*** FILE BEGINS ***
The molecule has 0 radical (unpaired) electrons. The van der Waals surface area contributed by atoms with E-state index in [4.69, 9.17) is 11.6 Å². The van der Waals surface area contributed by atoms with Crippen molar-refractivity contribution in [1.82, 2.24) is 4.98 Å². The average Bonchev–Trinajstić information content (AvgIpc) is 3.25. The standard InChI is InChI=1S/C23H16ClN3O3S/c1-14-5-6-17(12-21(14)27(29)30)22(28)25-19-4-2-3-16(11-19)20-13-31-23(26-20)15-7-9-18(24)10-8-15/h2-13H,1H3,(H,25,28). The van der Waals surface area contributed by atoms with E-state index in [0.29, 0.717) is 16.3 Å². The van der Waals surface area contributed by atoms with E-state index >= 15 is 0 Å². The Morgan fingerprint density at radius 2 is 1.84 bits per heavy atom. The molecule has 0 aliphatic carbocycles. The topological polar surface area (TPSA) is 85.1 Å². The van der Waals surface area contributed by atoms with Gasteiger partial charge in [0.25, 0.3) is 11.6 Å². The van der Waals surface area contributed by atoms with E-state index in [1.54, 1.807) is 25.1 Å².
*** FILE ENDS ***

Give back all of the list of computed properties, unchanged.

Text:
The molecule has 0 radical (unpaired) electrons. The van der Waals surface area contributed by atoms with E-state index in [4.69, 9.17) is 11.6 Å². The van der Waals surface area contributed by atoms with Crippen molar-refractivity contribution in [1.82, 2.24) is 4.98 Å². The average Bonchev–Trinajstić information content (AvgIpc) is 3.25. The standard InChI is InChI=1S/C23H16ClN3O3S/c1-14-5-6-17(12-21(14)27(29)30)22(28)25-19-4-2-3-16(11-19)20-13-31-23(26-20)15-7-9-18(24)10-8-15/h2-13H,1H3,(H,25,28). The van der Waals surface area contributed by atoms with E-state index in [0.29, 0.717) is 16.3 Å². The van der Waals surface area contributed by atoms with E-state index >= 15 is 0 Å². The Morgan fingerprint density at radius 2 is 1.84 bits per heavy atom. The molecule has 0 aliphatic carbocycles. The topological polar surface area (TPSA) is 85.1 Å². The van der Waals surface area contributed by atoms with Gasteiger partial charge in [0.25, 0.3) is 11.6 Å². The van der Waals surface area contributed by atoms with E-state index in [1.54, 1.807) is 25.1 Å².